No matter what age your children are, it's pretty much a guarantee that you spend a lot of time in the car. Whether it's shuttling to and from day care or school, or play dates or after-school activities, today's kids are busy and that means a lot of seat time in the car. Here are the top five must-have features to look for in your next set of family wheels.

1. Compatibility With Your Car Seat Or Booster

With kids needing a car seat or booster seat for at least the first 8 years of their lives, making sure the child seat is compatible with your car is essential.

Yes, that's right, eight years. The American Academy of Pediatrics recommends that kids remain in a car seat or booster until they are 4'9" -- which is about age 8 and possibly older. Why so long? Because seat belts generally only fit correctly for people 4'9" and taller.

Bring all your child seats with you on test drives and check the fit in the car before you decide to purchase it. Some dealerships have a certified child passenger safety technician on staff who can confirm the seat can be installed correctly. Another good source is Car Seat Data, a searchable database listing the compatibility of specific car seats in specific cars.

While you may choose to buy a vehicle that the seat does not fit in anyway, at least you'll know that in advance and can shop for a new child seat as soon as you take ownership.

2. Flexible Seating

Whether your kids are in diapers or school, flexible seating is a key feature in a family car. For little ones, look for a second row center seat that pulls forward, so you can get your baby closer to Mom and Dad up front. For preschool and elementary tykes, look for built-in booster seats, which provide the extra height that kids need while not looking "baby-ish." For older kids, captain's chair are often helpful to keep kids separated, while features such as fold-out lap trays and tables can offer kids more flexibility to play games or draw on longer trips.

If you’re a family whose kids want to bring their friends along, then having extra seating that disappears when it's not needed is helpful. Look for third row seats that fold flat into the floor, while a split-bench design offers the flexibility of additional seating without compromising cargo space as much. Similarly second rows with a center section that stows or transforms into storage also offer more options to meet different family situations.

3. Easily Accessible Interior Storage

Keeping your mind on the road is hard enough with kids in the car that no one needs the added distraction of trying to reach something they need. As you test drive the vehicles you are considering, assess the accessibility of the interior storage space.

In general, separate spaces that keep different items confined are more useful than one large space that is the equivalent of a bottomless pit. While open storage can mean easy accessibility, keep in mind that it also means items can be launched and become projectiles in a crash. A mixture of open and lidded storage is the best bet.

If your kids are young, then look for storage spaces easily within reach of the driver or front passenger that will hold key items securely. For older kids, look for storage pockets or cubbies that are within their easy reach while seat-belted.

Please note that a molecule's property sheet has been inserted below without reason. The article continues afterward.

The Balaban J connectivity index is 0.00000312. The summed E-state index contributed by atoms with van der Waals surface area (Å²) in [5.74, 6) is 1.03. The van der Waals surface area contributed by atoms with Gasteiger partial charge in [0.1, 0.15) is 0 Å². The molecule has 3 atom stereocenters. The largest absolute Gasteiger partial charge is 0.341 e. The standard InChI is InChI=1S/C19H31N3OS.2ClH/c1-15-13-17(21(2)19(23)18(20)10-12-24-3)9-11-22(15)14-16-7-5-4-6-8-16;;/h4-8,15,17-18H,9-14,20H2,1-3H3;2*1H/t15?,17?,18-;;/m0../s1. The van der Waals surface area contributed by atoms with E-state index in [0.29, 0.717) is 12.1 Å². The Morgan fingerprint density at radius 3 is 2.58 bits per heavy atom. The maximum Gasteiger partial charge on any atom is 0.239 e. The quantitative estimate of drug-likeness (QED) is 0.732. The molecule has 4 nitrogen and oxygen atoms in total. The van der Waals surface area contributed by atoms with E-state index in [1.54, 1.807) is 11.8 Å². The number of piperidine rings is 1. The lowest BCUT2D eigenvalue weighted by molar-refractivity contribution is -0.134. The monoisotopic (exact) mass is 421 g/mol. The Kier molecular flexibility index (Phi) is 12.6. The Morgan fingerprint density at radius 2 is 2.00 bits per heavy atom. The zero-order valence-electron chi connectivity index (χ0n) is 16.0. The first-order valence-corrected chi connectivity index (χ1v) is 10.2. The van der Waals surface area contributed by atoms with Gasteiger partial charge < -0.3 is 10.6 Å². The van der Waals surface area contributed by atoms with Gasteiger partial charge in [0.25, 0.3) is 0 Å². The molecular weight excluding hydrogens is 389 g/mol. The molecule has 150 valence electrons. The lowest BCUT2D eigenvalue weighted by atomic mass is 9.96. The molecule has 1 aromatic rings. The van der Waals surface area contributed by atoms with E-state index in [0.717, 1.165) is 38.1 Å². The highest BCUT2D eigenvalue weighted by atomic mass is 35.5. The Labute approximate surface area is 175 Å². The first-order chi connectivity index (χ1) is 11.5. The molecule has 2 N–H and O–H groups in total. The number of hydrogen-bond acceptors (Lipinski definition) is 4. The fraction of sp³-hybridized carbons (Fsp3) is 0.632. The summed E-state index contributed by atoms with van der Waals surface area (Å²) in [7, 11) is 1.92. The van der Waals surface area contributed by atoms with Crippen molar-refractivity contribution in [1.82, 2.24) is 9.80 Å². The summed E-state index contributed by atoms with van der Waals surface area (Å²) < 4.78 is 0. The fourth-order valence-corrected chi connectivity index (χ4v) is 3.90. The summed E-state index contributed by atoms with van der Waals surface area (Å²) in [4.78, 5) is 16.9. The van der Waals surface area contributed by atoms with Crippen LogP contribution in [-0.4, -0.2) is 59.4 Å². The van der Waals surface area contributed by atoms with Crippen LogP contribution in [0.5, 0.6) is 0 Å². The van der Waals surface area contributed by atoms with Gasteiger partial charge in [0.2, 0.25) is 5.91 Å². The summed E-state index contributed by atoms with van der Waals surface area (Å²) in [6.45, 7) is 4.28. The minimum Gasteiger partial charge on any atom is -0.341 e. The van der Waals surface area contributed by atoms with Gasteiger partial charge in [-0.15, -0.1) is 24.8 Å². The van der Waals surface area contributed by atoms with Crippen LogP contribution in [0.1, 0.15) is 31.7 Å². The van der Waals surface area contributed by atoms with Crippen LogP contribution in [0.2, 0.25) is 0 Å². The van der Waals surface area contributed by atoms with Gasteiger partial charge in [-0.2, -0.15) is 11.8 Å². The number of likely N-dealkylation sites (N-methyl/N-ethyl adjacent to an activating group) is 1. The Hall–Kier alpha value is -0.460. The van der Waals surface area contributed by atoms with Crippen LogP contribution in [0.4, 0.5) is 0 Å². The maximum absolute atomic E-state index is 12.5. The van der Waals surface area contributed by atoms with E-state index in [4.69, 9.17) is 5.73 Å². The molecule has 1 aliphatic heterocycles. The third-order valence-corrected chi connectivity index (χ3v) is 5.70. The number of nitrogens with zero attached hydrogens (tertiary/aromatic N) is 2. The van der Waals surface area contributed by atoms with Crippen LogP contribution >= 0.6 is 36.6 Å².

4. Secure Cargo Space

Whether it's baby gear, school books or sports equipment, kids come with a lot of cargo and parents need the proper cargo space to stow it securely otherwise it could become a dangerous projectile in a crash. Yet to meet a wide variety of family situations, the cargo space needs to remain flexible.

Any large objects or those weighing over 10 pounds should always be stowed in the cargo space (not on the floor of the passenger compartment or a seat) to ensure they don't injure occupants in a crash, so look for a trunk or cargo area that will accommodate the gear you typically carry -- even bring it with you to the dealership to check to make sure it fits. Devices such as grocery bag hooks, cargo nets, pop-up bins and under-floor storage are all useful to keep items separated and prevent them from being damaged, while can be moved out of the way to accommodate larger items.

Keep in mind that items in the cargo space of an SUV or wagon should not be stacked higher than the seats or they could slide into the passenger compartment, injuring the occupants. Use the cargo cover to help prevent items from moving and to provide added security against theft.

5. Comfort And Convenience Gadgets

The only way to prevent the "Are we there yet?" syndrome is to keep kids occupied, especially on a long highway trip. To ease the journey, look for comfort and convenience gadgets such as a rear seat entertainment system and MP3 players or adaptors. If you've got a family that just can't agree on its entertainment (or Mom and Dad can't bear listening to Hannah Montana again), look for multiple headphone jacks and the ability to access multiple entertainment options at once, such as the DVD entertainment and stereo system.

Also consider items such as built-in coolers for easy-access to drinks without stopping and fold-out trays for snacking, playing games or coloring. While parents could bring along a small cooler or lap desks from home, these bulky items can get unwieldy when they are not in use and can injure occupants in a crash. Built-in items stow away easily and won't move significantly during an accident.

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